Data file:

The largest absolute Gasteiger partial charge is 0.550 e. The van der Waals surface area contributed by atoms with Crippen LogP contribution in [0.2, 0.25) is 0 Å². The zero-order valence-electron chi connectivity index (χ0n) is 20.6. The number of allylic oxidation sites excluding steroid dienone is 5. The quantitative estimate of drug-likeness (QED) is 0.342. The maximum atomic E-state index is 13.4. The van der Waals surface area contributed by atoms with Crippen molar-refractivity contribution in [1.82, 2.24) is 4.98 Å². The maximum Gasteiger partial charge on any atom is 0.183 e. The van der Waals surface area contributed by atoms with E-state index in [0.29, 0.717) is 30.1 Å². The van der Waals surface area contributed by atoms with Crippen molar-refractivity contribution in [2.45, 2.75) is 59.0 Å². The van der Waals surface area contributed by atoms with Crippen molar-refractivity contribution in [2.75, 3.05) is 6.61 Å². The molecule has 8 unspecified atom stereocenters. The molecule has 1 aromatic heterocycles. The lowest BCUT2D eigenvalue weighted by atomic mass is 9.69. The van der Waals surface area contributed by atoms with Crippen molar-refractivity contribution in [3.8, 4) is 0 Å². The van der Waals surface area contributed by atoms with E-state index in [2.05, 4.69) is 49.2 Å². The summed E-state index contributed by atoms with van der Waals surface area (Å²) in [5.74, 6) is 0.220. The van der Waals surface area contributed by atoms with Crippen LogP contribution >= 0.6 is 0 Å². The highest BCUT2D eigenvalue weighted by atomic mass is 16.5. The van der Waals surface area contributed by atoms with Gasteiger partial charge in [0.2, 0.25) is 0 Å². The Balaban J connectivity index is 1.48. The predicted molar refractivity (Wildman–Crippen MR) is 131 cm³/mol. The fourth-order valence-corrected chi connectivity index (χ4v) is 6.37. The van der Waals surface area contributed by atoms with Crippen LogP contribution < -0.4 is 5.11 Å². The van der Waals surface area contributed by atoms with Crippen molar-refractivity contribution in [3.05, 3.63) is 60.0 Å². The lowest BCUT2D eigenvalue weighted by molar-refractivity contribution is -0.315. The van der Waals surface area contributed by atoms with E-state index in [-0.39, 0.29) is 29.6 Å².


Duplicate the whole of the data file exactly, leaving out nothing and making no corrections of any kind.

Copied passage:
The largest absolute Gasteiger partial charge is 0.550 e. The van der Waals surface area contributed by atoms with Crippen LogP contribution in [0.2, 0.25) is 0 Å². The zero-order valence-electron chi connectivity index (χ0n) is 20.6. The number of allylic oxidation sites excluding steroid dienone is 5. The quantitative estimate of drug-likeness (QED) is 0.342. The maximum atomic E-state index is 13.4. The van der Waals surface area contributed by atoms with Crippen molar-refractivity contribution in [1.82, 2.24) is 4.98 Å². The maximum Gasteiger partial charge on any atom is 0.183 e. The van der Waals surface area contributed by atoms with E-state index in [0.29, 0.717) is 30.1 Å². The van der Waals surface area contributed by atoms with Crippen molar-refractivity contribution in [2.45, 2.75) is 59.0 Å². The van der Waals surface area contributed by atoms with Crippen molar-refractivity contribution in [2.75, 3.05) is 6.61 Å². The molecule has 8 unspecified atom stereocenters. The molecule has 1 aromatic heterocycles. The lowest BCUT2D eigenvalue weighted by atomic mass is 9.69. The van der Waals surface area contributed by atoms with Crippen molar-refractivity contribution in [3.8, 4) is 0 Å². The van der Waals surface area contributed by atoms with E-state index in [2.05, 4.69) is 49.2 Å². The summed E-state index contributed by atoms with van der Waals surface area (Å²) in [5.74, 6) is 0.220. The van der Waals surface area contributed by atoms with Crippen LogP contribution >= 0.6 is 0 Å². The highest BCUT2D eigenvalue weighted by atomic mass is 16.5. The van der Waals surface area contributed by atoms with Gasteiger partial charge in [0.2, 0.25) is 0 Å². The Balaban J connectivity index is 1.48. The predicted molar refractivity (Wildman–Crippen MR) is 131 cm³/mol. The fourth-order valence-corrected chi connectivity index (χ4v) is 6.37. The van der Waals surface area contributed by atoms with Crippen LogP contribution < -0.4 is 5.11 Å². The van der Waals surface area contributed by atoms with Crippen molar-refractivity contribution in [3.05, 3.63) is 60.0 Å². The lowest BCUT2D eigenvalue weighted by molar-refractivity contribution is -0.315. The van der Waals surface area contributed by atoms with E-state index in [-0.39, 0.29) is 29.6 Å².